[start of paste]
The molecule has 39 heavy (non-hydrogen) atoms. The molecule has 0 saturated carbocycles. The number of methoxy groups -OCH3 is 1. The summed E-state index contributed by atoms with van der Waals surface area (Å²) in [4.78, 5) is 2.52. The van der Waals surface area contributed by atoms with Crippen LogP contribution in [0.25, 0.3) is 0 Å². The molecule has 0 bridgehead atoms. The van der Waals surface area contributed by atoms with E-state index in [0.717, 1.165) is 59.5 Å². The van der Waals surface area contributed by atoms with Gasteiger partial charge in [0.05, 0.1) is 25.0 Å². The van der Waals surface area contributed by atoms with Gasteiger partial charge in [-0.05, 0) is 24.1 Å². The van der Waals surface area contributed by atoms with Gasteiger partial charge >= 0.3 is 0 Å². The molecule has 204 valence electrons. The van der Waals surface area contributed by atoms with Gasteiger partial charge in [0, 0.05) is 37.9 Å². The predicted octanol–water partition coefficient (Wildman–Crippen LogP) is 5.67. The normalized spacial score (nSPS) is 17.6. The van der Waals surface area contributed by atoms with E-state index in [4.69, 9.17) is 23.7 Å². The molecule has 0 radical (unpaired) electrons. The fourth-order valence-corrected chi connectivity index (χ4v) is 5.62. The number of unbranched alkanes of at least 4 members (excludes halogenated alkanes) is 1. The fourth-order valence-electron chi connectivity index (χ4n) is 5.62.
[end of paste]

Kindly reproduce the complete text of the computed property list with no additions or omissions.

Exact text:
The molecule has 39 heavy (non-hydrogen) atoms. The molecule has 0 saturated carbocycles. The number of methoxy groups -OCH3 is 1. The summed E-state index contributed by atoms with van der Waals surface area (Å²) in [4.78, 5) is 2.52. The van der Waals surface area contributed by atoms with Crippen LogP contribution in [0.25, 0.3) is 0 Å². The molecule has 0 bridgehead atoms. The van der Waals surface area contributed by atoms with E-state index in [0.717, 1.165) is 59.5 Å². The van der Waals surface area contributed by atoms with Gasteiger partial charge in [0.05, 0.1) is 25.0 Å². The van der Waals surface area contributed by atoms with Gasteiger partial charge in [-0.05, 0) is 24.1 Å². The van der Waals surface area contributed by atoms with Gasteiger partial charge >= 0.3 is 0 Å². The molecule has 204 valence electrons. The van der Waals surface area contributed by atoms with Gasteiger partial charge in [0, 0.05) is 37.9 Å². The predicted octanol–water partition coefficient (Wildman–Crippen LogP) is 5.67. The normalized spacial score (nSPS) is 17.6. The van der Waals surface area contributed by atoms with E-state index in [4.69, 9.17) is 23.7 Å². The molecule has 0 radical (unpaired) electrons. The fourth-order valence-corrected chi connectivity index (χ4v) is 5.62. The number of unbranched alkanes of at least 4 members (excludes halogenated alkanes) is 1. The fourth-order valence-electron chi connectivity index (χ4n) is 5.62.